Roosevelt’s strongest enemies were not Republican politicians. Instead, they were three diverse personalities: a preacher named Charles Coughlin, retired doctor Francis Townsend, and a Louisiana Democratic politician named Huey Pierce Long. Each commanded a large following in the early 1930s.
Charles Coughlin, a Catholic priest in suburban Detroit, began reading his sermons over the radio in 1926. Soon stations around the country carried his broadcasts. By 1930, he was attracting a weekly audience of more than 30 million listeners.
At first, Coughlin backed Franklin Delano Roosevelt. Then he opposed the president, claiming Roosevelt’s policies only served the rich. Coughlin’s National Union for Social Justice called for a “living national wage” and nationalized banks.
By 1936, Coughlin’s popularity had peaked. After a while, anti-Jewish attacks replaced calls for justice in his sermons. By the end of the year, he was off the air.
In early 1934, elderly physician Francis Townsend wrote a letter to a Long Beach, California, newspaper. The letter proposed a 2 percent sales tax. The government would use this money to pay two hundred dollars per month to each citizen over sixty years of age. Each recipient would have to spend the money within thirty days. Townsend reasoned that with this plan, older people would have the money they needed, the economy would benefit from circulating money, and younger people would take jobs that became open when their elders retired. His plan enjoyed wide popularity. By late 1935, more than 3 million followers joined Townsend clubs.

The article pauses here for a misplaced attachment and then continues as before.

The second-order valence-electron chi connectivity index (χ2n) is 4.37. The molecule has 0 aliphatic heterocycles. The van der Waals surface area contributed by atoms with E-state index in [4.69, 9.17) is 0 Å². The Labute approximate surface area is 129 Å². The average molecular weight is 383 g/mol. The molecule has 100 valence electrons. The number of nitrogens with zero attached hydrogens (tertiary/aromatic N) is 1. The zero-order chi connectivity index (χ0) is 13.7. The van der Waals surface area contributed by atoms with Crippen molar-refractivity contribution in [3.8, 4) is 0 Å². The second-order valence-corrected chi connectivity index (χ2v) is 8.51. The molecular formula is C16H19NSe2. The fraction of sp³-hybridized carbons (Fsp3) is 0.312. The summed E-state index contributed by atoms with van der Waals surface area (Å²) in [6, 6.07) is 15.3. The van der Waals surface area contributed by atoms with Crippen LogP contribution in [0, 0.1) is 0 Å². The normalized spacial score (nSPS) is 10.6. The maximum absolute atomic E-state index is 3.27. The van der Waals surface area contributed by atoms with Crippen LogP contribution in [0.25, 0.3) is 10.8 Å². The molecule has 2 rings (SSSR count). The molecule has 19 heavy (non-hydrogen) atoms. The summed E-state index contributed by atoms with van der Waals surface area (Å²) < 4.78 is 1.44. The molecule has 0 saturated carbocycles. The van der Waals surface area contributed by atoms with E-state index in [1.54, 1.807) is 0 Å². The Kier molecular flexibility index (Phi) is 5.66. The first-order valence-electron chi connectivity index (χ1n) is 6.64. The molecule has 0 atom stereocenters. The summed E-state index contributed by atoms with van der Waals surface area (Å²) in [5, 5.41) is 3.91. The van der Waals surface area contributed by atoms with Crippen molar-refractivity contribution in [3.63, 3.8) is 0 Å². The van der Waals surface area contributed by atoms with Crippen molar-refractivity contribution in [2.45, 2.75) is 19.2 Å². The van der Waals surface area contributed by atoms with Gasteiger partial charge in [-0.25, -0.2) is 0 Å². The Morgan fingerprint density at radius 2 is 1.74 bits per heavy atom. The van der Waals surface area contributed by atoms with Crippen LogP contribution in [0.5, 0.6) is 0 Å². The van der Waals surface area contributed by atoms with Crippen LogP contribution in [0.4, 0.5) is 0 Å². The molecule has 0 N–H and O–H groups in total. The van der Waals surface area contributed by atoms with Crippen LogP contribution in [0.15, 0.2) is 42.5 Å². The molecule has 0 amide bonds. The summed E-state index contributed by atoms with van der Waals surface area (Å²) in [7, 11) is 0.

The plan’s opponents were as numerous and varied as its supporters. Government economists claimed that the monthly payments would surpass the combined budgets of the federal, state, and local governments. Groups as diverse as the National Association of Manufacturers, the American Federation of Labor, and the Communist party criticized Townsend’s idea. Yet Townsend gained at least indirect results. Roosevelt headed off potential presidential opposition from Townsend followers. His Social Security plan, creating a tax to benefit older and disadvantaged Americans, was similar to Townsend’s idea.
Roosevelt’s most powerful foe lived in Louisiana. Senator Huey Pierce Long was a spellbinding orator. “[He would] go to places where he’d never been before, where they had never heard him. When he finished [speaking], he had ’em,” his son Russell recalled.3